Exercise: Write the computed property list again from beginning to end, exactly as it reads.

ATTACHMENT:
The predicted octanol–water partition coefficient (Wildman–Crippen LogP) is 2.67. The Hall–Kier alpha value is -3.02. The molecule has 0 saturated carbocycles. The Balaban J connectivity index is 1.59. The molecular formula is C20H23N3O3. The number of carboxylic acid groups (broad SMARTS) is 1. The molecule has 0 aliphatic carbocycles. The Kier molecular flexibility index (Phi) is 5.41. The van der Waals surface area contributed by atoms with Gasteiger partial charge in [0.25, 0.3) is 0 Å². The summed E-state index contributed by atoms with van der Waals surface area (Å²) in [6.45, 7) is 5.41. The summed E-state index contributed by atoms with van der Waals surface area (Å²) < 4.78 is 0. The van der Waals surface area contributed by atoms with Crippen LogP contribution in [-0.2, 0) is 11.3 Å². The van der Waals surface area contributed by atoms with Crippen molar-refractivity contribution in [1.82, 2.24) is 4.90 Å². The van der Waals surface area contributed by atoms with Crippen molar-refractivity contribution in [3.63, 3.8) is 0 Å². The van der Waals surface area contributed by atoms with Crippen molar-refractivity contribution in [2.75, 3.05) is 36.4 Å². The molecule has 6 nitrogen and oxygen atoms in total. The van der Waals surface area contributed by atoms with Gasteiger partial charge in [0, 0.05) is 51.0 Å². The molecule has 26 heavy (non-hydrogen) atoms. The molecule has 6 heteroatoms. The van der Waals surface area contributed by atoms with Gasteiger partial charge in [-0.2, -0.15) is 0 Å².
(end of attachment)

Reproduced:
The predicted octanol–water partition coefficient (Wildman–Crippen LogP) is 2.67. The Hall–Kier alpha value is -3.02. The molecule has 0 saturated carbocycles. The Balaban J connectivity index is 1.59. The molecular formula is C20H23N3O3. The number of carboxylic acid groups (broad SMARTS) is 1. The molecule has 0 aliphatic carbocycles. The Kier molecular flexibility index (Phi) is 5.41. The van der Waals surface area contributed by atoms with Gasteiger partial charge in [0.25, 0.3) is 0 Å². The summed E-state index contributed by atoms with van der Waals surface area (Å²) in [6.45, 7) is 5.41. The summed E-state index contributed by atoms with van der Waals surface area (Å²) < 4.78 is 0. The van der Waals surface area contributed by atoms with Crippen LogP contribution in [-0.2, 0) is 11.3 Å². The van der Waals surface area contributed by atoms with Crippen molar-refractivity contribution in [1.82, 2.24) is 4.90 Å². The van der Waals surface area contributed by atoms with Crippen molar-refractivity contribution in [3.63, 3.8) is 0 Å². The van der Waals surface area contributed by atoms with Crippen molar-refractivity contribution in [2.75, 3.05) is 36.4 Å². The molecule has 6 nitrogen and oxygen atoms in total. The van der Waals surface area contributed by atoms with Gasteiger partial charge in [0, 0.05) is 51.0 Å². The molecule has 26 heavy (non-hydrogen) atoms. The molecule has 6 heteroatoms. The van der Waals surface area contributed by atoms with Gasteiger partial charge in [-0.2, -0.15) is 0 Å².